6 Quick Takeaways From Third Night Of Republican National Convention

6 Quick Takeaways From Third Night Of Republican National Convention

Because of the media being so hysterically anti-Trump, this convention is the first time in about four years that non-leftist Americans have seen other Americans reflecting their positive views about President Trump.
Mollie Hemingway
By

The third night of the Republican National Convention focused on a theme of “heroes,” and continued to highlight everyday Americans. It ended with Vice President Mike Pence’s speech in the dramatic setting of Fort McHenry, where the “Star-Spangled Banner” flew and inspired the country’s national anthem. Here are a few takeaways from the third night of the Republican National Convention.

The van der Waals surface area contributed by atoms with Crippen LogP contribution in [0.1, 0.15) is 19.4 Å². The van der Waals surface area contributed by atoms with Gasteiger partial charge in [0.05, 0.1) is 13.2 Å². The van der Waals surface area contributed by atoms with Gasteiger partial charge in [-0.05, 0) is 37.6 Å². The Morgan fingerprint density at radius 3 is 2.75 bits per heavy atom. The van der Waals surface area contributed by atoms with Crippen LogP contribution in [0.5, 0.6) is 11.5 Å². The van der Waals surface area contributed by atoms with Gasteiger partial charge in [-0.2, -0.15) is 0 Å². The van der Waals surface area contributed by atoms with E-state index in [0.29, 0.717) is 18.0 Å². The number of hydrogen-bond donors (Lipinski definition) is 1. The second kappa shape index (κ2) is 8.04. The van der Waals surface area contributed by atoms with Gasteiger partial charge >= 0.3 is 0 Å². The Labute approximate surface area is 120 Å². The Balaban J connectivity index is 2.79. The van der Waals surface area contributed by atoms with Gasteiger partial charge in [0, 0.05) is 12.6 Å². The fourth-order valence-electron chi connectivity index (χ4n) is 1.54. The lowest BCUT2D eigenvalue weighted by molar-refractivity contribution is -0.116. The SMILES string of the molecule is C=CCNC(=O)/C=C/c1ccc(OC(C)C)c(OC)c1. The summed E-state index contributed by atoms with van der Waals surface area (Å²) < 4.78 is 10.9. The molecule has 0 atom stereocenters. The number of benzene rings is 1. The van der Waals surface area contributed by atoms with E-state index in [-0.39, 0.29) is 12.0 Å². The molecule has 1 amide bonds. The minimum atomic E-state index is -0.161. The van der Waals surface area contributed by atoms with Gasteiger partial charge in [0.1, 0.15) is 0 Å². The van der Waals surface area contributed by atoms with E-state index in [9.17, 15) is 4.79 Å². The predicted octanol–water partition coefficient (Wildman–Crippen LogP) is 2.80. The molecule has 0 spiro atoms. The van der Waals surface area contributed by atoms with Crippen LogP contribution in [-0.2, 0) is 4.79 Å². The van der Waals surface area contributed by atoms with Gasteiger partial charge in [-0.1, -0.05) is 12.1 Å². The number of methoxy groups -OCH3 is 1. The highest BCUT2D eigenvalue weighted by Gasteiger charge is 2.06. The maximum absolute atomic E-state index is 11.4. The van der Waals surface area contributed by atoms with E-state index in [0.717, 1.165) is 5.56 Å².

1. A Return to Realism In Foreign Policy

At the Democratic convention, Joe Biden and his co-partisans said very little about foreign policy. They mentioned China, the country’s greatest geopolitical foe, only once. Proponents and participants in various failed foreign policy interventions in recent decades did come out to endorse him, and the media presented that as a plus rather than a negative.

At the Republican convention, multiple speakers articulated a Republican foreign policy based on the national interest. Keith Kellogg, the vice president’s national security advisor, gave a wonderful speech. Subtly mocking fired National Security Advisor John Bolton, Kellogg said: